What is it?
A (very) mild set of revisions for the high-flying 3-series. BMW reckons the current model is a good enough seller to warrant only mild styling modifications and spec tinkering.
So the 320d Touring’s basic qualities are retained in this revised version; BMW’s 2.0-litre oil-burner produces 174bhp and 258lb ft, but thanks to the firm’s Efficient Dynamics tech, it now returns 57.6mpg on the combined cycle and emits 130g/km of CO2.
The visual changes are almost all outside, with revised front and rear lights and bumpers, side skirts that BMW claim ‘play with the light’ to change the car’s side profile and extra creases in the bonnet.
You do get a few extra toys for your money; SE models now come with 17in alloys as standard, for example. But unless you spec BMW’s new, improved sat-nav and iDrive system, it’s hard to see much difference inside.
What’s it like?
Unsurprisingly familiar. Which is to say the 320d still feels rapid enough when it needs to be, refined enough the rest of the time and nicely balanced throughout.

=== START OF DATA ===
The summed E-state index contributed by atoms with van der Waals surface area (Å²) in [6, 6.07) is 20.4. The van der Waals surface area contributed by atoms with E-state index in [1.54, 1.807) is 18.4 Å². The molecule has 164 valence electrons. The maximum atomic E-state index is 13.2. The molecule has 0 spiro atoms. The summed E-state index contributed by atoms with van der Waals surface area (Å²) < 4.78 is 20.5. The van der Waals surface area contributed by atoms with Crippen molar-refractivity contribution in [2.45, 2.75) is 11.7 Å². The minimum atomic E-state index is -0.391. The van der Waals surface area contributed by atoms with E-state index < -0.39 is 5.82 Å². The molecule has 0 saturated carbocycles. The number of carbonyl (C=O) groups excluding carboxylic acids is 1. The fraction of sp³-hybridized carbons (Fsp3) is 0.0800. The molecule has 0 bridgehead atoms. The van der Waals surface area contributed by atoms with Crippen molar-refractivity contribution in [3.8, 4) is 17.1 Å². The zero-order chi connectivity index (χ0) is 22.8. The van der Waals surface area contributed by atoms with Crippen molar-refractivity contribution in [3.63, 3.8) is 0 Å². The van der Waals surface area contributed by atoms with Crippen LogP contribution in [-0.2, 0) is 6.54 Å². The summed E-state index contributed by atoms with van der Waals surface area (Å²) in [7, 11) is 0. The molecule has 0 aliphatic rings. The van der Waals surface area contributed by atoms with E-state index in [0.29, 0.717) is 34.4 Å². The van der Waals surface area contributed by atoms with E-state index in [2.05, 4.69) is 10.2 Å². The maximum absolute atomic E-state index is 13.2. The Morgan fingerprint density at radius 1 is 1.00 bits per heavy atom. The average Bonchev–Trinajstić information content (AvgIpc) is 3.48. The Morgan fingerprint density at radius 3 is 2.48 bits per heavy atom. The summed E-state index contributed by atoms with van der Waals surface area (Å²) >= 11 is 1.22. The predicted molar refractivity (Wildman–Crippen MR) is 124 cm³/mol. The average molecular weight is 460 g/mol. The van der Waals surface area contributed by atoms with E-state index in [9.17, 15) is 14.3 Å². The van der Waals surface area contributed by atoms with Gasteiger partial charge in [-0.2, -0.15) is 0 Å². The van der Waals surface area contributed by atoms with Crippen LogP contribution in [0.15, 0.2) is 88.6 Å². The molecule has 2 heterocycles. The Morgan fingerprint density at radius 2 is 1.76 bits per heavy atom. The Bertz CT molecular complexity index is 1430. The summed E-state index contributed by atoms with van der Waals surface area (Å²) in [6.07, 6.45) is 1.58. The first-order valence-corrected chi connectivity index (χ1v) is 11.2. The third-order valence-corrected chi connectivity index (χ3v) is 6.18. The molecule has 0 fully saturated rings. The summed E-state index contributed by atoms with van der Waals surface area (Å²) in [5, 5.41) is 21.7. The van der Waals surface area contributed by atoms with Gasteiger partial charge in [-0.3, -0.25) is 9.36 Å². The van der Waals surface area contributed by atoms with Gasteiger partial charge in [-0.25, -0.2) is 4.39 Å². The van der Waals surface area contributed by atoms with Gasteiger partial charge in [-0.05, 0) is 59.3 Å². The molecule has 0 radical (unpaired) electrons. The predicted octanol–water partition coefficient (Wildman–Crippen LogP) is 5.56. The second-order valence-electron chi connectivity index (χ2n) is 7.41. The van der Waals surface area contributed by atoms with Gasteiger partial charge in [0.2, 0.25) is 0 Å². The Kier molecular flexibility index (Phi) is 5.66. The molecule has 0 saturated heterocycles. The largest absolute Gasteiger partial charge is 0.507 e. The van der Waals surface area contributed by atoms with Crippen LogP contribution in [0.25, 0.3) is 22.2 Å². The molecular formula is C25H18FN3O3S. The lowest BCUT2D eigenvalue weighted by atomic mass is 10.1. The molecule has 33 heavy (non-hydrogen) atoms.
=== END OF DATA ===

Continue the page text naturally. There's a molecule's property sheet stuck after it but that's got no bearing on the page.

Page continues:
Heavy, grainy steering and a positive gearshift help the process, and BMW does seem to have made another step in ride refinement on run-flat rubber (this is presumably down to further work on tyres rather than any great change in suspension set-up).
The engine is happy to be revved hard up to its peak power point of 4000rpm, although it tightens up soon afterwards.
And at motorway speeds it’s virtually inaudible; you’re more likely to be disturbed by wind noise from around the door mirrors or road noise from those run-flats than any diesel rumble.
Should I buy one?
A series of sensible revisions have sharpened up the 3 in the sort of intelligent manner you’d expect from BMW.
If you’re looking for a compact executive with low running costs and a bit more practicality than the saloon then the 320d Touring remains an almost irresistible choice.